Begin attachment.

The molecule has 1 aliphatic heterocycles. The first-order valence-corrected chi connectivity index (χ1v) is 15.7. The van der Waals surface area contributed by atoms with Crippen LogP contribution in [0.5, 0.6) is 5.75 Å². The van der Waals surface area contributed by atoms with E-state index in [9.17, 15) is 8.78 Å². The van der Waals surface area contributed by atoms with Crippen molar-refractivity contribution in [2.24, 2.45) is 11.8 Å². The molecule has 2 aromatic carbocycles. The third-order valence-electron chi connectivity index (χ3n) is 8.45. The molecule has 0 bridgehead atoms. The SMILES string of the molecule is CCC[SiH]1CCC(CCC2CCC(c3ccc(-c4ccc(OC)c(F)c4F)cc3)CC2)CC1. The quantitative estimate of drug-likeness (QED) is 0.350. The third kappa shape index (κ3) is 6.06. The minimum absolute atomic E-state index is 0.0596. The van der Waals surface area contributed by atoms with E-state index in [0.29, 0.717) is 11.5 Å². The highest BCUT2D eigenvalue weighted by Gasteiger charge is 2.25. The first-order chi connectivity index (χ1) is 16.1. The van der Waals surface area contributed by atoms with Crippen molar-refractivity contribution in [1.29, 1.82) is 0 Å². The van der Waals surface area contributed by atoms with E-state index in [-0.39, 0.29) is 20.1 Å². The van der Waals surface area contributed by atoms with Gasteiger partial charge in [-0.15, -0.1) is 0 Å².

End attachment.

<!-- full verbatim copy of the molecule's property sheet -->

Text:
The molecule has 1 aliphatic heterocycles. The first-order valence-corrected chi connectivity index (χ1v) is 15.7. The van der Waals surface area contributed by atoms with Crippen LogP contribution in [0.5, 0.6) is 5.75 Å². The van der Waals surface area contributed by atoms with E-state index in [9.17, 15) is 8.78 Å². The van der Waals surface area contributed by atoms with Crippen molar-refractivity contribution in [2.24, 2.45) is 11.8 Å². The molecule has 2 aromatic carbocycles. The third-order valence-electron chi connectivity index (χ3n) is 8.45. The molecule has 0 bridgehead atoms. The SMILES string of the molecule is CCC[SiH]1CCC(CCC2CCC(c3ccc(-c4ccc(OC)c(F)c4F)cc3)CC2)CC1. The quantitative estimate of drug-likeness (QED) is 0.350. The third kappa shape index (κ3) is 6.06. The minimum absolute atomic E-state index is 0.0596. The van der Waals surface area contributed by atoms with E-state index in [0.29, 0.717) is 11.5 Å². The highest BCUT2D eigenvalue weighted by Gasteiger charge is 2.25. The first-order chi connectivity index (χ1) is 16.1. The van der Waals surface area contributed by atoms with Crippen molar-refractivity contribution in [1.29, 1.82) is 0 Å². The van der Waals surface area contributed by atoms with E-state index in [-0.39, 0.29) is 20.1 Å². The van der Waals surface area contributed by atoms with Gasteiger partial charge in [-0.15, -0.1) is 0 Å².